New York: Young children with autism look less at other people’s eyes because they miss the significance of social information in others’ eyes, new research has found.
While reduced eye contact is a well-known symptom of autism used in early screeners and diagnostic instruments, why children with autism look less at other people’s eyes has not been known. The new research, reported in the American Journal of Psychiatry, helps answer that question.
“This is important because we’re disentangling very different understandings of autism,” said Jennifer Moriuchi from Emory University in Atlanta, Georgia, US.
“Depending on why you think children with autism are making less eye contact, you might have different approaches to treatment and different ideas about the brain basis of autism,” Moriuchi explained.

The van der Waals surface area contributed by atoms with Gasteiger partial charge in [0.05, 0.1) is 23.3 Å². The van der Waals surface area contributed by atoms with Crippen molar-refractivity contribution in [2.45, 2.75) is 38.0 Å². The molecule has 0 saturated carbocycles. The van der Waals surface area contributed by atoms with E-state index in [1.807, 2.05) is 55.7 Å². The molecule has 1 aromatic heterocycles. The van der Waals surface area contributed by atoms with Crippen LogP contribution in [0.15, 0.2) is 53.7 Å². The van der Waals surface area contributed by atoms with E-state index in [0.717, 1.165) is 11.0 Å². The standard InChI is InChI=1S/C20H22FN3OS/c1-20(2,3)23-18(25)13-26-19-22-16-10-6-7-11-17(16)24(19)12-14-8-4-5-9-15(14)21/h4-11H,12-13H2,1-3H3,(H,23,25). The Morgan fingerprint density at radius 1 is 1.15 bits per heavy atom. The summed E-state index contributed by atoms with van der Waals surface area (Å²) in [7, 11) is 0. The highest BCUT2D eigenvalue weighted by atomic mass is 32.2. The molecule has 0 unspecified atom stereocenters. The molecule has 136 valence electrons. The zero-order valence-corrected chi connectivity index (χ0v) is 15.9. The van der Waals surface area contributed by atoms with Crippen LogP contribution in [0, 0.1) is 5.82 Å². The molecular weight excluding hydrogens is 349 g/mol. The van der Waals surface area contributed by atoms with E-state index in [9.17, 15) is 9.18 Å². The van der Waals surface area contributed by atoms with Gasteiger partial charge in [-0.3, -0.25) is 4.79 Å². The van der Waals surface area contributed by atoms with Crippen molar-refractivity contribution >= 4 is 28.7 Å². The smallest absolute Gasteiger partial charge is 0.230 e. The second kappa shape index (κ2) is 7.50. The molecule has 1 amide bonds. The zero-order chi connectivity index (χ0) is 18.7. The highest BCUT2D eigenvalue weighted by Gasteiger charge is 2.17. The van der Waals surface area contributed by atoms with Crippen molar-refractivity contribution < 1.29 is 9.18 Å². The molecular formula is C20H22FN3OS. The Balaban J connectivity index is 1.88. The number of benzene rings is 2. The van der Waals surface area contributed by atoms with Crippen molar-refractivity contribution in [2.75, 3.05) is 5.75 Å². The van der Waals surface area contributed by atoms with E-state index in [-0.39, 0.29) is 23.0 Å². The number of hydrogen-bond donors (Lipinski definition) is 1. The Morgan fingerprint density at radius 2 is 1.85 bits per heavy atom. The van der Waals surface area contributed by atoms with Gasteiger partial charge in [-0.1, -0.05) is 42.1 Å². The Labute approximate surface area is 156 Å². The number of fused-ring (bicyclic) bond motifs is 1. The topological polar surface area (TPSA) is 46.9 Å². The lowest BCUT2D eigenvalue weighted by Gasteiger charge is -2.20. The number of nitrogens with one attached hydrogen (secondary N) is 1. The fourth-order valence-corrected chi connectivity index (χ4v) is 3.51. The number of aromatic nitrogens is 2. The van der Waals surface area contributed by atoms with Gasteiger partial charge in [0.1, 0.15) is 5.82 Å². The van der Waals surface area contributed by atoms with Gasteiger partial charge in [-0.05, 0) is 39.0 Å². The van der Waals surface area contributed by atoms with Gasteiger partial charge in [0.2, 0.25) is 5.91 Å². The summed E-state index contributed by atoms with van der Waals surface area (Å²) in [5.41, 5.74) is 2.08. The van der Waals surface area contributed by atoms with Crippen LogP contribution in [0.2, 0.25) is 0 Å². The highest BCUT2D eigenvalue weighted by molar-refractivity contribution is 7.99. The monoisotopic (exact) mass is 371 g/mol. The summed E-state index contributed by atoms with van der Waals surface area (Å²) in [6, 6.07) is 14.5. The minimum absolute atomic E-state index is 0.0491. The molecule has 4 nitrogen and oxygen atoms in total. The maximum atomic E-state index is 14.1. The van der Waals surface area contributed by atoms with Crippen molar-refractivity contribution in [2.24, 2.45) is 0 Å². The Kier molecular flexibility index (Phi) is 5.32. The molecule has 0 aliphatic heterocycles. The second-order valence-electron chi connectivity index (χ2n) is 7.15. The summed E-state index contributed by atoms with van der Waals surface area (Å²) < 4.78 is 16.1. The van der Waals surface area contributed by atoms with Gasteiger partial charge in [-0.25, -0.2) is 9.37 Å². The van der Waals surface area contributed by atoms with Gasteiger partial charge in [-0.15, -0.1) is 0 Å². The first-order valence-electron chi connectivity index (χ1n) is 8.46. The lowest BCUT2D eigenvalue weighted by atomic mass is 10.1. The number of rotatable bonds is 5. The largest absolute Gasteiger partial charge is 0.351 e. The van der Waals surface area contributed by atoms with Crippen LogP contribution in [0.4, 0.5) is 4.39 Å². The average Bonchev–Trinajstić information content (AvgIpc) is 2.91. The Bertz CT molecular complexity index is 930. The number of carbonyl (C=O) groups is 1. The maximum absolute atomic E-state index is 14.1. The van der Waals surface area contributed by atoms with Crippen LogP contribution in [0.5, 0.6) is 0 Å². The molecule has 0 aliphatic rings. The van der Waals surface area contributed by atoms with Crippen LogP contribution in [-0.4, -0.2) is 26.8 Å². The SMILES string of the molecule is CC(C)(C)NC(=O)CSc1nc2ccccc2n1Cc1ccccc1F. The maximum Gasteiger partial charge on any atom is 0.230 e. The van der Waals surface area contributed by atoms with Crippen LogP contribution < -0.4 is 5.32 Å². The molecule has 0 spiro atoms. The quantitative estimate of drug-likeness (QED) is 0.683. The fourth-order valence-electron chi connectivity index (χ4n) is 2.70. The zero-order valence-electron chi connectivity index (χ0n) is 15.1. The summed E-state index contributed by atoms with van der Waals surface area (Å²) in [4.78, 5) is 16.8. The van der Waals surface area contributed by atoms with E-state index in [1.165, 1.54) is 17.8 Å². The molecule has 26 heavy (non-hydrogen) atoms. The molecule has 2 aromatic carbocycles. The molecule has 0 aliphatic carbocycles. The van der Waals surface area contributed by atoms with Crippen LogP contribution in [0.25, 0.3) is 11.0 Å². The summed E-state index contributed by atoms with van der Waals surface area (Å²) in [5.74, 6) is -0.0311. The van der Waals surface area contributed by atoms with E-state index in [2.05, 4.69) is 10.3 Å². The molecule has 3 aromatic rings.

The researchers studied how 86 two-year-old children with and without autism paid attention to other people’s eyes.
Children with autism watched a series of carefully made videos.
“Before each video, we flashed a small picture to capture the child’s attention, and when they looked to where the picture had been, they found that they were either looking directly at another person’s eyes or looking away from the eyes,” Moriuchi said.
“When we did this repeatedly, we found that young children with autism continued to look straight at the eyes. Like their peers without autism, they didn’t look away from the eyes or try to avoid the eyes in any way,” Moriuchi added.
However, when varying levels of socially meaningful eye contact were presented, children with autism looked less at other people’s eyes than their peers without autism.
“These results go against the idea that young children with autism actively avoid eye contact,” Warren Jones, Director of Research at Marcus Autism Centre in Atlanta.
“They’re looking less at the eyes not because of an aversion to making eye contact, but because they don’t appear to understand the social significance of eye contact,” Jones noted.